Antinuclear Antibodies, Hep-2 Substrate,

Antibodies to nuclear antigens in a human epithelial type 2 (HEp-2) cell line by an indirect immunofluorescent technique. Commercial slides prepared from HEp-2 cells are used as a substrate. IgG antibodies in serum specimens are detected after incubation of serum with the commercial slides by the addition of a fluorescein isothiocyanate (FITC)-labeled antihuman-IgG reagent. All patient specimens are initially screened at 1:80.(Package insert: NOVA Lite DAPI ANA. Inova Diagnostics; 05/2015)


Mitochondrial Antibodies, M2

A recombinant pyruvate dehydrogenase complex-E2 (M2) antigen for detection of antibodies against M2 is attached to the surface of a microplate. Diluted patient serum, standards, or controls are added to the wells, and the M2 specific IgG and IgM antibodies, if present, bind to the antigen. All unbound human antibodies are washed away, and a conjugate of enzyme-labeled polyclonal antibody to human IgG and IgM is added. The enzyme conjugate binds to the antibody complex. Excess enzyme-conjugate is washed away, and substrate is added. After a specified time, the enzyme reaction is stopped. The intensity of the color generated is proportional to the amount of anti-M2 IgG and/or IgM antibody in the sample. The results are read by a spectrophotometer producing a direct measurement of the anti-M2 IgG and IgM antibodies in the serum. Testing is performed on the Agility instrument by Dynex.(Package insert: Kallestad Anti-Mitochondrial Kit. Bio-Rad Laboratories, Inc; 04/2014)

PDF Report
Indicates whether the report includes an additional document with charts, images or other enriched information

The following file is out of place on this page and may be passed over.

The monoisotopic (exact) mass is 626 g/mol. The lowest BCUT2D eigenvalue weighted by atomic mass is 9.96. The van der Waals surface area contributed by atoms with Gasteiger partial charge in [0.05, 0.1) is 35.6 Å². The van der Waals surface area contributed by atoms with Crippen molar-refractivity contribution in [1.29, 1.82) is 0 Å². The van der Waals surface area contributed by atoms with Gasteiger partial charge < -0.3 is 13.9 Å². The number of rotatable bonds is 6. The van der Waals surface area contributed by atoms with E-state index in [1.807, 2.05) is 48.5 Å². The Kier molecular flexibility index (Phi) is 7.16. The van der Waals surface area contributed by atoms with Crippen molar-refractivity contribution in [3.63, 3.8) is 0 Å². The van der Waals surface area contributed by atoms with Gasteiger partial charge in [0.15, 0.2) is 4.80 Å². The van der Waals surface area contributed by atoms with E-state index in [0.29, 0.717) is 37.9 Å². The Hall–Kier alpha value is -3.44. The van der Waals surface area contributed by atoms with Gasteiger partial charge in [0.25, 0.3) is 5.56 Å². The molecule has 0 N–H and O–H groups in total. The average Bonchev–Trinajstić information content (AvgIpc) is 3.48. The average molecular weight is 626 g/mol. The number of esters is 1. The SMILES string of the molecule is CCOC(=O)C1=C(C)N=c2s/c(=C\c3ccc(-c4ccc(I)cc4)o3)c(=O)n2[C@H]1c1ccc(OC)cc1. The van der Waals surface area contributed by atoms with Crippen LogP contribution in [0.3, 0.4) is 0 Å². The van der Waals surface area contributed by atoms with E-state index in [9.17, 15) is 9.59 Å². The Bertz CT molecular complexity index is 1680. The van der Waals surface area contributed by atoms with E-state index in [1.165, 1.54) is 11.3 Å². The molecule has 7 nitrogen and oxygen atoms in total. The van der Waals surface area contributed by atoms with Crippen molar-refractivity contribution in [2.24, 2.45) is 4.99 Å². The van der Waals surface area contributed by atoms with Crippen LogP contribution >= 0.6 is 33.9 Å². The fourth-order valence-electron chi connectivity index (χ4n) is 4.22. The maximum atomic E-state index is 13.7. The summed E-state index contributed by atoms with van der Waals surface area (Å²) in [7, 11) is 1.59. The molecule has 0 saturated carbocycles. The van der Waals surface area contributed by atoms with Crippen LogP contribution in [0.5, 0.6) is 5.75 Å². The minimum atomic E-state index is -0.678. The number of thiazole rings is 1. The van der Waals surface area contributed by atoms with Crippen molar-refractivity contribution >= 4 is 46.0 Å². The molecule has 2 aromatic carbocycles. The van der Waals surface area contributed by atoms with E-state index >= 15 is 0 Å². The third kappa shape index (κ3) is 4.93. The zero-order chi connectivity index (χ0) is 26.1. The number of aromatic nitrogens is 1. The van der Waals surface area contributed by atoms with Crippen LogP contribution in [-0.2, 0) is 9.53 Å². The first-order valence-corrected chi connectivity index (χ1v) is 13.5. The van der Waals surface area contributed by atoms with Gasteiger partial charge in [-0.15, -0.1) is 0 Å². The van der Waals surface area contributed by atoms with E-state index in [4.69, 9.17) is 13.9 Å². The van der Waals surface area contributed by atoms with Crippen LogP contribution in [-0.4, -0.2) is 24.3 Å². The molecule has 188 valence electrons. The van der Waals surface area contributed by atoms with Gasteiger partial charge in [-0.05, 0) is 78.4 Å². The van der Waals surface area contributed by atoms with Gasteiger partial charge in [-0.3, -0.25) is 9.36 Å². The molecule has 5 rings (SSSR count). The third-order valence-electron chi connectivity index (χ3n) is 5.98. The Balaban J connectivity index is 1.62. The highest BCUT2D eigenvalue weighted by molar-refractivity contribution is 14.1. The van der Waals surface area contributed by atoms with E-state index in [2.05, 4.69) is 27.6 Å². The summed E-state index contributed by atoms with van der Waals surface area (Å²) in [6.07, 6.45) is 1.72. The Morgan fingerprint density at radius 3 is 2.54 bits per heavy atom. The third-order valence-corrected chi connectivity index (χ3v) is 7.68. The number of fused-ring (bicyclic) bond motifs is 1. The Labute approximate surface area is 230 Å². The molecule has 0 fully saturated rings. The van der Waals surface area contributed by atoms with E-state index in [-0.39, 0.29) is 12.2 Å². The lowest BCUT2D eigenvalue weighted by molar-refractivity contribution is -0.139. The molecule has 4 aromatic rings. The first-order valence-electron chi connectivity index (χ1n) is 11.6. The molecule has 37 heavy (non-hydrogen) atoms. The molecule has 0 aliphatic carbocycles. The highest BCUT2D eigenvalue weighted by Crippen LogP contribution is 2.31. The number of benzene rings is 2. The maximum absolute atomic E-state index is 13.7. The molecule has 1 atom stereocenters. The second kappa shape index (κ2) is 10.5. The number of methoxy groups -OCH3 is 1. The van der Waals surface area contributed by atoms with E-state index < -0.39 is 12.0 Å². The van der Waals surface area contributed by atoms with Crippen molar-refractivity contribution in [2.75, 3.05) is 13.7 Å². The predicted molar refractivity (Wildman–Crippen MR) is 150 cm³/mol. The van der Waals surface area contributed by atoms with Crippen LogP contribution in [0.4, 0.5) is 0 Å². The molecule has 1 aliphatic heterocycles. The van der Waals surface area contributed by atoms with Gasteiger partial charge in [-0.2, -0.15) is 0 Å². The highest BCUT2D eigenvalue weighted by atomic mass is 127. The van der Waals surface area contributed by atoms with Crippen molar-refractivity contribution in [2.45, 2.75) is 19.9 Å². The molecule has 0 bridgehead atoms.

Day(s) Performed
Outlines the days the test is performed. This field reflects the day that the sample must be in the testing laboratory to begin the testing process and includes any specimen preparation and processing time before the test is performed. Some tests are listed as continuously performed, which means that assays are performed multiple times during the day.


Report Available
The interval of time (receipt of sample at Mayo Clinic Laboratories to results available) taking into account standard setup days and weekends. The first day is the time that it typically takes for a result to be available. The last day is the time it might take, accounting for any necessary repeated testing.

2 to 8 days

Specimen Retention Time
Outlines the length of time after testing that a specimen is kept in the laboratory before it is discarded

14 days

Performing Laboratory Location
Indicates the location of the laboratory that performs the test


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Test Classification
Provides information regarding the medical device classification for laboratory test kits and reagents. Tests may be classified as cleared or approved by the US Food and Drug Administration (FDA) and used per manufacturer instructions, or as products that do not undergo full FDA review and approval, and are then labeled as an Analyte Specific Reagent (ASR) product.